Monica+Andy, a new children’s clothing line and online store launching in early November has benefit of receiving input from a famous name in the e-commerce space: the “Andy” in “Monica+Andy” is Andy Dunn, CEO of men’s fashion brand, Bonobos. Now his sister, Monica Royer is getting into the business too, but with a completely different take. She’s not designing clothes for men or women, but instead for toddler boys and girls.
Lil’Stylers, a new shopping discovery service launching first on the iPhone, has a different (and maybe unsettling?) take on tracking children’s fashion trends. For those following mobile shopping space, the easiest way to put it is to say it’s a “Pose for kids.” To better explain what that means, Lil’Stylers is an attempt at building a social community around sharing outfits, looks, style ideas, and favorite brands to help inspire parents looking for new ideas in children’s fashion.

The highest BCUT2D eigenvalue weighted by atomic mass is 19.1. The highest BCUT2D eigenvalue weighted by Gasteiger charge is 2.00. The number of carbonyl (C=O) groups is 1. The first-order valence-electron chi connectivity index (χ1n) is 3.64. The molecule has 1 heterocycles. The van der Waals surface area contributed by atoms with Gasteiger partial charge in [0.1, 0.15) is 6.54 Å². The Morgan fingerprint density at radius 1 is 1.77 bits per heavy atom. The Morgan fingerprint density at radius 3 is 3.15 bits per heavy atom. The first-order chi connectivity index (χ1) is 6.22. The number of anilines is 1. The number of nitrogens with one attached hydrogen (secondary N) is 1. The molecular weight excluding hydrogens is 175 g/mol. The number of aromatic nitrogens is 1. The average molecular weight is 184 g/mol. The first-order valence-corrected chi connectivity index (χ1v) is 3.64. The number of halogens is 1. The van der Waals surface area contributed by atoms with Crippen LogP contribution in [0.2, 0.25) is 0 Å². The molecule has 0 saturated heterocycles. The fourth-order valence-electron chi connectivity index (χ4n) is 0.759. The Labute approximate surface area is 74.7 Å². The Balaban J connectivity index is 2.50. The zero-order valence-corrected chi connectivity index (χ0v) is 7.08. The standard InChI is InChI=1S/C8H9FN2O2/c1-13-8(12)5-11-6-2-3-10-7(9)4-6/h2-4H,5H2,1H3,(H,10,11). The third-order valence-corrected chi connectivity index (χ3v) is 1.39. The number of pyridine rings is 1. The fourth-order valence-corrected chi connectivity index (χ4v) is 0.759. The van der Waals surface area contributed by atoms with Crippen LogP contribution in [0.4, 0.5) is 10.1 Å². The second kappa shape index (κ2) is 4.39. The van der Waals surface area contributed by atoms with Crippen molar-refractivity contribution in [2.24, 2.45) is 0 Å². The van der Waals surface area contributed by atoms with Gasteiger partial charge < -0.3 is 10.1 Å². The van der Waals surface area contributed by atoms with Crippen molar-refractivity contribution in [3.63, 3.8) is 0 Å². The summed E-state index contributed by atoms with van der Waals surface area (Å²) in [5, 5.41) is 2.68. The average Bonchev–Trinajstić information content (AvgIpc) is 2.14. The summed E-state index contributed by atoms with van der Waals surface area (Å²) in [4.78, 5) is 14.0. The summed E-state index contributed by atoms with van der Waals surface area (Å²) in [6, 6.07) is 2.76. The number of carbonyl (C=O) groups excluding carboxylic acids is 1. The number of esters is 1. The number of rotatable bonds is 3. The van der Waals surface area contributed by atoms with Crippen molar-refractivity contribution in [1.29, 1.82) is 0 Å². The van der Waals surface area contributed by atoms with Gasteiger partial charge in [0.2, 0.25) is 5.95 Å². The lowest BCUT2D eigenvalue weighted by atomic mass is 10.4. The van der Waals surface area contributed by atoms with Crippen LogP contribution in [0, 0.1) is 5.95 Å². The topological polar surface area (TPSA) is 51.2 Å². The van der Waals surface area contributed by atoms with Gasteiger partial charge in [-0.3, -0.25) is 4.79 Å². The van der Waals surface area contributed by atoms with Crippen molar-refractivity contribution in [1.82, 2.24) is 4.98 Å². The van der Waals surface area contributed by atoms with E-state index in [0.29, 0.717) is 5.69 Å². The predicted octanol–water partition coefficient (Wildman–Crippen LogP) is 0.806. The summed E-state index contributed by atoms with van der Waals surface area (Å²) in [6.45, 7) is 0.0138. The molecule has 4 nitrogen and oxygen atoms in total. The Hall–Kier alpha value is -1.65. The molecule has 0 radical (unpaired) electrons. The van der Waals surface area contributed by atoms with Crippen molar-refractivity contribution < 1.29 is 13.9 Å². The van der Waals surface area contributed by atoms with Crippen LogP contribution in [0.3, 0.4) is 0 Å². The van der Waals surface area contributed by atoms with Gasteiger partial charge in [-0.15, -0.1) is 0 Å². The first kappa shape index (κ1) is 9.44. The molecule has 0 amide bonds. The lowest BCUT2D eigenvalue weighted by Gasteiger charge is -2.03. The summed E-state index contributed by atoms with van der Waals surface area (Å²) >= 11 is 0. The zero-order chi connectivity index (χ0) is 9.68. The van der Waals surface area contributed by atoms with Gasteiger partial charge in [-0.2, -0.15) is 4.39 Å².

Just in time for frenzied family trips to the mall — i.e. the holiday season — wearable tech maker Filip Technologies is preparing to take its first product to market, a GPS and mobile-enabled watch that keeps children and their parents in communication. After three years in product development, AT&T has partnered with Filip Technologies as the device’s network provider, distributor, and billing service. Exact pricing and service plans will be announced in the coming weeks, Filip Technologies CEO Jonathan Peachey said. Although the final retail price on the FiLIP watch has not been set, it will not exceed $200. The monthly voice and data plan will be less than that, Peachey added, the aim being to not burden the average family’s monthly mobile budget. The colorful two-button watch, worn by the child and hooked up to an app on a parent’s phone, can make and receive calls to the parent. It also uses a combination of GPS, cell tower location, and WiFi triangulation to act as a locator, and there’s an emergency button that begins ambient sound recording and connects the child with emergency services. And although smartwatches are so hot right now, it’s wearable primarily because kids are prone to losing things not attached to their bodies. The FiLIP watch is aimed at children 11 and younger, given that many parents don’t want to buy their kids a cell phone until they’re a bit older. Although there are GPS devices and phones with limited calling capabilities targeted at children on the market, it’s a diversity of features that Filip Technologies is hoping will set its product apart. “You need a combination of location and voice,” Peachey said. “I can’t point to a product that does the features we do in a wearable product.” This summer has marked a few milestones in the development of the product. FiLIP passed its FCC certification in late July, making it the first wearable mobile device with full two-way voice capability to do so. Earlier that month, Peachey joined the Filip team from Virgin Group, where he was the CEO of Virgin Management USA and later an advisor to Sir Richard Branson. It took about two years of engineering effort to get the product to a place where it could enter FCC testing, Peachey said. During that time the engineering team built a large scale prototype and then spent nine months shrinking it